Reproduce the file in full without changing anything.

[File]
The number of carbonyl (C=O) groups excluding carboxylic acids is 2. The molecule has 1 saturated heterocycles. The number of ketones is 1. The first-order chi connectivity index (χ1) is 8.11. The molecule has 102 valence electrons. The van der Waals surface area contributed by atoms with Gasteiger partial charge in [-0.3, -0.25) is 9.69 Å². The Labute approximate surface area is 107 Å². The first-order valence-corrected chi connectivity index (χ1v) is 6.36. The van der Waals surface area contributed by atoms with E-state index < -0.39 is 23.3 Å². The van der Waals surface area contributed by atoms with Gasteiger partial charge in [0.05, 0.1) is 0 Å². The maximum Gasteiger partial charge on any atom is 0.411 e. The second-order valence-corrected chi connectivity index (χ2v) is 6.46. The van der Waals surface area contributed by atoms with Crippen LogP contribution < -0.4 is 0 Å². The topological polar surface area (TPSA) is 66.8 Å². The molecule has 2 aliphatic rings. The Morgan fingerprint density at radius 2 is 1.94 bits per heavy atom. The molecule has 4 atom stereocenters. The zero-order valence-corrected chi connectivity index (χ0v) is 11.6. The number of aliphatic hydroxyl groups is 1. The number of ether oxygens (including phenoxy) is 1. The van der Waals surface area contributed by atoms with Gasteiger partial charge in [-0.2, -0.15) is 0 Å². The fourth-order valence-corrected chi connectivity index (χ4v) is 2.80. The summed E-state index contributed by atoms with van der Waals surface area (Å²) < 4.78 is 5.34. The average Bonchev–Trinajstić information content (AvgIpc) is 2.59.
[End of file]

The number of carbonyl (C=O) groups excluding carboxylic acids is 2. The molecule has 1 saturated heterocycles. The number of ketones is 1. The first-order chi connectivity index (χ1) is 8.11. The molecule has 102 valence electrons. The van der Waals surface area contributed by atoms with Gasteiger partial charge in [-0.3, -0.25) is 9.69 Å². The Labute approximate surface area is 107 Å². The first-order valence-corrected chi connectivity index (χ1v) is 6.36. The van der Waals surface area contributed by atoms with E-state index < -0.39 is 23.3 Å². The van der Waals surface area contributed by atoms with Gasteiger partial charge in [0.05, 0.1) is 0 Å². The maximum Gasteiger partial charge on any atom is 0.411 e. The second-order valence-corrected chi connectivity index (χ2v) is 6.46. The van der Waals surface area contributed by atoms with Crippen LogP contribution < -0.4 is 0 Å². The topological polar surface area (TPSA) is 66.8 Å². The molecule has 2 aliphatic rings. The Morgan fingerprint density at radius 2 is 1.94 bits per heavy atom. The molecule has 4 atom stereocenters. The zero-order valence-corrected chi connectivity index (χ0v) is 11.6. The number of aliphatic hydroxyl groups is 1. The number of ether oxygens (including phenoxy) is 1. The van der Waals surface area contributed by atoms with Gasteiger partial charge in [-0.2, -0.15) is 0 Å². The fourth-order valence-corrected chi connectivity index (χ4v) is 2.80. The summed E-state index contributed by atoms with van der Waals surface area (Å²) < 4.78 is 5.34. The average Bonchev–Trinajstić information content (AvgIpc) is 2.59.